According to Alanna A. Callaway, Gilead’s entire power structure relies on the disunity of women. Although Gilead’s system oppresses women, it is the few women in power that make the caste system dangerous for Handmaids. The patriarchal power structure of Gilead needs women to regulate each other, suggesting that gynocentric misogyny, or women hating women, is far more dangerous than traditional misogyny (Callaway 2008). This being said, the genuine threat in Gilead is not from the men in power, but the
Throughout history, oppressive regimes have existed to expand the power of a few at the cost of many. Margaret Atwood’s The Handmaid’s Tale tells the tale of Offred, a handmaid in the oppressive Republic of Gilead. Gilead strictly controls the actions of its people, especially its women, to expand the power of the men in control and combat falling birth rates. Their control consists of literal force and the use of psychology. Krickel, a psychologist, uses repression as a way to explain implicit biases.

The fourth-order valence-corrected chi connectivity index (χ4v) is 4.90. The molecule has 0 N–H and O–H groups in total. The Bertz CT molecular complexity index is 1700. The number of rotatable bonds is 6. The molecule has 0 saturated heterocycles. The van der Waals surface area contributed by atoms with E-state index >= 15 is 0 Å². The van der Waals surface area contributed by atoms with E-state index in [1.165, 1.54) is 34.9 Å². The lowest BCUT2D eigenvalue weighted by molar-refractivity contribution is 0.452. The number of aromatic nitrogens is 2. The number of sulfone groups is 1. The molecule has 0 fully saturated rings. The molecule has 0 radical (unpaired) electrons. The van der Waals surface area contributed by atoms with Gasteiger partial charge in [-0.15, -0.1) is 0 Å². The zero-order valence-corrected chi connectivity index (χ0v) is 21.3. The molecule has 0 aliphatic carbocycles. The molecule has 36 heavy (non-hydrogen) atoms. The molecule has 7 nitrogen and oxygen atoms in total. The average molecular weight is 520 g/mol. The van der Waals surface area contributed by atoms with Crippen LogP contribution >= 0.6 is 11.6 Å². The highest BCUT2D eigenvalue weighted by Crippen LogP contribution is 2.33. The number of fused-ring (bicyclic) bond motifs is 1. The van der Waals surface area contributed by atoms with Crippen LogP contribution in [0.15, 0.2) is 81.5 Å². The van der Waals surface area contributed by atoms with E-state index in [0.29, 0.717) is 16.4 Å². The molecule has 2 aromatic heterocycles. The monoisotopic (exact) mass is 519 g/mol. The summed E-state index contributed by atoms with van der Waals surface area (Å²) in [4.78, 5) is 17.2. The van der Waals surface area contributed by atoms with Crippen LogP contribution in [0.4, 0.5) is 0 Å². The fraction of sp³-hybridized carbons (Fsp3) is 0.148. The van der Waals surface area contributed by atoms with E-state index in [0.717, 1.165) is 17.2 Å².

Imagine a nation in which its government commands by a religion where women are separated into different titles and must conceive children for their commander. Their rights from before this regime, and anything deemed unholy by the government, are a thing of the past. This situation is the one represent in the Republic of Gilead, where the rules of society and its traditions are not taken lightly if broken. In the novel The Handmaid’s Tale, Margaret Atwood shows that an oppressive government leads to the inevitable neglect and remiss of the rules through Offred’s characterization, irony, and flashbacks. Offred 's character development can show that her actions change .